Spotify: IPO by Owner

Spotify had it’s IPO and yes I’m in!  In a rare move, they listed directly on the exchange with no bank to stabilize the release.  The executives didn’t even show up to ring the opening bell.  Unconventional is an understatement.  Keep reading to see if I made any money and what the future brings.


Spotify: Direct list IPO

Spotify, the most popular music streaming company in the world, had its IPO this week.  An IPO is an Initial Public Offering, making the jump from a privately own company to a publicly traded company.  They broke all the traditions by listing directly on the New York Stock Exchange (NYSE).  Spotify didn’t raise any money on their IPO, either.  Despite the fact that this is one of the most anticipated IPOs of the year, the executives did not come to the exchange to ring the opening bell and participate in the usual festivities.  For Spotify, it was another day at the office.  For Wall Street, it was a big deal.

In a typical IPO, a bank will essentially buy all the shares from the company for an agreed upon price, then list them to an exchange for a higher price.  Markets, as we all know, are volatile and the banks making these IPOs take a lot of risks but have a chance to reap huge rewards.  Many times the banks processing the IPO can pocket billions of dollars on the day of the IPO.  The best way to think about these banks is like a real estate agent, they handle all the paperwork and legality in exchange for the opportunity to make large profits.  One more thing to note, most of the time, the early investors in the company can’t sell their shares for a set amount of time, typically 60-90 days.  This helps stabilize the price in the early days of trading.

One main advantage of having a bank list your shares to an exchange is they will release them and buy them back to help keep the price stable in the first few days and weeks.

Direct Listing

Spotify has many investors who already held shares on a private market; reports stated that they were trading between $132 – $138 per share prior to the IPO.  Spotify did not sell any of the equity it held on the day of the IPO.  Therefore, Spotify did not raise any money.  They said they had enough cash on hand and don’t need more right now.  I took this as a positive sign that the management team believed they were close to being profitable.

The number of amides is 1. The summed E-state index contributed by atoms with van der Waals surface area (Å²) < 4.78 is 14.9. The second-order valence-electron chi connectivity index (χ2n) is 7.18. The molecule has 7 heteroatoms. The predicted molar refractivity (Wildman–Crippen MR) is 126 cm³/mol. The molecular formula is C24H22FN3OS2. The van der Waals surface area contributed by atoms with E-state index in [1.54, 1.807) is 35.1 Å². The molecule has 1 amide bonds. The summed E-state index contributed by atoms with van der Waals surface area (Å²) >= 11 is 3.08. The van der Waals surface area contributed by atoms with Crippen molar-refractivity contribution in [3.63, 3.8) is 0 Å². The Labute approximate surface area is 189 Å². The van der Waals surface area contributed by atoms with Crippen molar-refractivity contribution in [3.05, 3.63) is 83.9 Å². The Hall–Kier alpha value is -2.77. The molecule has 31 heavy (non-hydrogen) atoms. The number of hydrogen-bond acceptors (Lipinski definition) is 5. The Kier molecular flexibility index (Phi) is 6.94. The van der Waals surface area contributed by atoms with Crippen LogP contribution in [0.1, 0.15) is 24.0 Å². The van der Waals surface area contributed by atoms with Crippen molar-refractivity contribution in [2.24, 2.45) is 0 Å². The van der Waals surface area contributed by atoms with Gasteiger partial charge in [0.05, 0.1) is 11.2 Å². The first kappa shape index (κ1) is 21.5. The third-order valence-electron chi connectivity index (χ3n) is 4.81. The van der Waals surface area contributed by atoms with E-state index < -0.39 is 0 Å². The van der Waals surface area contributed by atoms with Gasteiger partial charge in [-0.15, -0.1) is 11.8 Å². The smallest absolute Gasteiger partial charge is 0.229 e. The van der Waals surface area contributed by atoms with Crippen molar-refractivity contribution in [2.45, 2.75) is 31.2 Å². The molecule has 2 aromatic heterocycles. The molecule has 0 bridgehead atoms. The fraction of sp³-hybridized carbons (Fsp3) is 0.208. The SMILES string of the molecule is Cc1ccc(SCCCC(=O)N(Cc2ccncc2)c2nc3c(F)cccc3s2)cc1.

Since there was no bank to list the shares and Spotify had no shares to sell, it was left to the early investors to sell their shares.  Early investors included large banks like Goldman Sachs and media companies like Sony.  There are many private individual investors, too.  For this IPO it is up to the early investors, individuals and organizations, to sell their shares so investors in the public exchange, you and me, can buy them.

The Day of the Listing!

4/3 started off with stocks opening higher than the previous day’s close.  The NYSE listed the symbol SPOT and set a beginning price at $132.  As with most IPOs, no shares were available to trade immediately after the opening bell.  As the morning wore on, the anticipated opening price began to rise, $140, $150, $160 and finally to $170.  When the shares first became available at 12:40 PM the opening price was just above $165 per share.  The price went up to $169 within the first 5 minutes.

Quickly, the price began declining.  Several traders I know eyed the $150 mark as a good buy-in point.  I was more cautious, I set a limit order for 56 shares at a price of $140.  My thought process was that since on the private market the highest price reported was $138, it would be a good value in that area.  It took every nerve in my body to not buy any shares on that opening day.  The price closed at about $150.

4/4 my bet came through!  The next morning the stock opened lower, right at $140!  My order was executed and I am the proud new owner of 56 fresh shares of SPOT, my total cost was $7,844.95.  The price did dip lower to almost $135 the same day but it closed at $146.  I was in the black already!  At writing the price seemed to have found a home between $150 & $155.  My profit is around $700 right now.

Final Thoughts

I did make many other trades this week but decided to highlight only the most significant one.  Here are links to all my transactions and my current holdings.  You can see every move I’ve ever made there.

I was very pleased with my discipline and ability to stick with my original plan and not follow others.  Had I bought SPOT at $150 I would have left $560 on the table.  Sticking with my original plan helped me make a better trade and be more profitable on this odd IPO.

Feel free to ask questions in the comment box below.

Thanks for reading and Happy Trading!

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